Once you’ve learned how to play and improvise with the minor pentatonic scale, you’ll definitely want to jump in and learn some easy minor pentatonic solos from your favourite songs.

But what next? Fear not, for I’m about to share with you 3 challenging minor pentatonic solos (not just for electric guitar!) that will test your skills to the limit – and teach you some awesome licks and ideas for your own solos, too.

#1 All Along the Watchtower – Jimi Hendrix (Bob Dylan cover)

This solo is fantastic for pushing you with 3 techniques:

  1. Big bends
  2. Arpeggio shapes
  3. Use of wah and effects

To truly sound like Jimi, you’re going to need to be spot on with your bends. Sing the pitch you want to reach first, then bend to it. If you’re a little bit out, use vibrato to gradually get to the right pitch. The goal is to land at the right note faster, more often through repetition.

None of the arpeggio shapes in this song are too crazy, but if you haven’t solo’d using arpeggios before, it may be a new idea to wrap your head around. Try to work out what chord the notes in the arpeggios make up as that way you’ll know when to use them again in your own solos.

Finally, the effects Jimi uses are pretty iconic in this song, so get out your wah pedal and shape your notes! Experimentation is the key here, so don’t be too worried about going for total accuracy (this is a very old recording, with very old equipment). Just try to capture a sound that fits the song.

#2 T.A.Z. (Black Label Society)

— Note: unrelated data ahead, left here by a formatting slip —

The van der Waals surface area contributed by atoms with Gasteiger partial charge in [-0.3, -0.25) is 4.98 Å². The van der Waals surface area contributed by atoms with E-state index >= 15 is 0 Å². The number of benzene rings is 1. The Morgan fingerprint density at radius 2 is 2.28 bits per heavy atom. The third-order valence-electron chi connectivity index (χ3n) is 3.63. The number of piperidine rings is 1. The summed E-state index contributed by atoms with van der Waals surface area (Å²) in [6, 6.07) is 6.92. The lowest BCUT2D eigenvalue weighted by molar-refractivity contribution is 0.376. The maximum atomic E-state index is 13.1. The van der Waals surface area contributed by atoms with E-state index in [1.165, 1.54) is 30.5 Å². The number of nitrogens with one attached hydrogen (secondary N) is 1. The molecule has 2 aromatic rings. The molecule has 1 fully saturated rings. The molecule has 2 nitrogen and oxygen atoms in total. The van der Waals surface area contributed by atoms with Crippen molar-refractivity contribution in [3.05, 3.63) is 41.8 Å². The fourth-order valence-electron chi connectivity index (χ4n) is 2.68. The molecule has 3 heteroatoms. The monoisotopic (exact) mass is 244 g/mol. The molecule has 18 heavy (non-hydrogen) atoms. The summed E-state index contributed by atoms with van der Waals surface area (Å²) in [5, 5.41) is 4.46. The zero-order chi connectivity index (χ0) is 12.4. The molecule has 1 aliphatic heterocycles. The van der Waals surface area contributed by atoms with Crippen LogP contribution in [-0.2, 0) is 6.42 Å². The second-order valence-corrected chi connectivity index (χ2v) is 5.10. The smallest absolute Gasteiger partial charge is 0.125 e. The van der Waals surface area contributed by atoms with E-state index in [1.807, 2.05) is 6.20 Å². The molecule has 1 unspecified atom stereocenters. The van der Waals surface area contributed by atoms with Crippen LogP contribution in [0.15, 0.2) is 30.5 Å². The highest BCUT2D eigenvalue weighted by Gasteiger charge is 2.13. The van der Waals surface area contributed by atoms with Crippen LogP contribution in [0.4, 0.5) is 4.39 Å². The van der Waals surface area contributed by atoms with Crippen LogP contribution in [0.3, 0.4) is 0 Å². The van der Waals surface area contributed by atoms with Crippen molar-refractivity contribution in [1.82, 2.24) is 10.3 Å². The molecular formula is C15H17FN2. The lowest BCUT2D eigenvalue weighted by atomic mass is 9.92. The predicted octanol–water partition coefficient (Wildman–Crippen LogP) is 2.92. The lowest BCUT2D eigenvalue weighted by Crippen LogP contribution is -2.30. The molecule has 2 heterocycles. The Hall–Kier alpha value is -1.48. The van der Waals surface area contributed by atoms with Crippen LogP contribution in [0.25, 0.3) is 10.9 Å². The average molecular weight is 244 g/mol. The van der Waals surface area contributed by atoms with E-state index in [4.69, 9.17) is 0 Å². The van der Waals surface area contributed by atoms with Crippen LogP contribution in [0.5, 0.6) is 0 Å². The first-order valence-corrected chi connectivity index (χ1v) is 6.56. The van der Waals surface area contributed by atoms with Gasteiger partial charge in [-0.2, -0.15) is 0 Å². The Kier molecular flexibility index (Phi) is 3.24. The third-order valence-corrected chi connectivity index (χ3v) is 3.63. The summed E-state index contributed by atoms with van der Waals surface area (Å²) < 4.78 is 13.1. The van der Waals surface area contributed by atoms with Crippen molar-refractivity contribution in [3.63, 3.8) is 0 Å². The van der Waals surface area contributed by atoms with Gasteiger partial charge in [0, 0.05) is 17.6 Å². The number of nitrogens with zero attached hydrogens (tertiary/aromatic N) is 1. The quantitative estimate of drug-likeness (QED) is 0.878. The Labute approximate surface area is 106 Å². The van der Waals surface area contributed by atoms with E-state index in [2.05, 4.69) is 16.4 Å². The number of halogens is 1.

If you’ve ever felt like minor pentatonic is just for electric lead guitarists, here’s a crazy example of what you can achieve on the acoustic alone.

Obviously, the big challenge here is speed, but don’t forget to work on your dynamics too, as they’ll really help the piece come alive.

The best tip I can give you for this beast of a solo is to break it into very small, repeatable sections, and play it SUPER slow until you have it memorised. Memorisation and muscle memory turn these licks from “impossible” to “just hard to play fast”.

The beauty of it is that all of these licks will sound nice when they are played slow, too, so even if you do a 25% speed version, you’ll build some cool ideas into your minor pentatonic repertoire.

#3 Hot for Teacher (Van Halen)

For those more interested in ‘traditional’ shred, it’s hard to look past one of the pioneers, Eddie Van Halen.

You could probably choose any of his solos as great examples of fast minor pentatonic soloing, but this one has a bunch of his signature licks all jammed together so it’s a good one to master.

Like T.A.Z., your best bet is to break it into small chunks and slow it down. However, I would aim to get each lick up to speed on its own before joining it all together, as it’ll make this shredfest sound a lot more impressive, faster.

Feel free to let us know of any other great minor pentatonic solos in the comments, as these are just the beginning.

And, of course, if you’d like some more personal help getting your soloing chops up, book yourself in for a free evaluation lesson at our Ringwood guitar studio.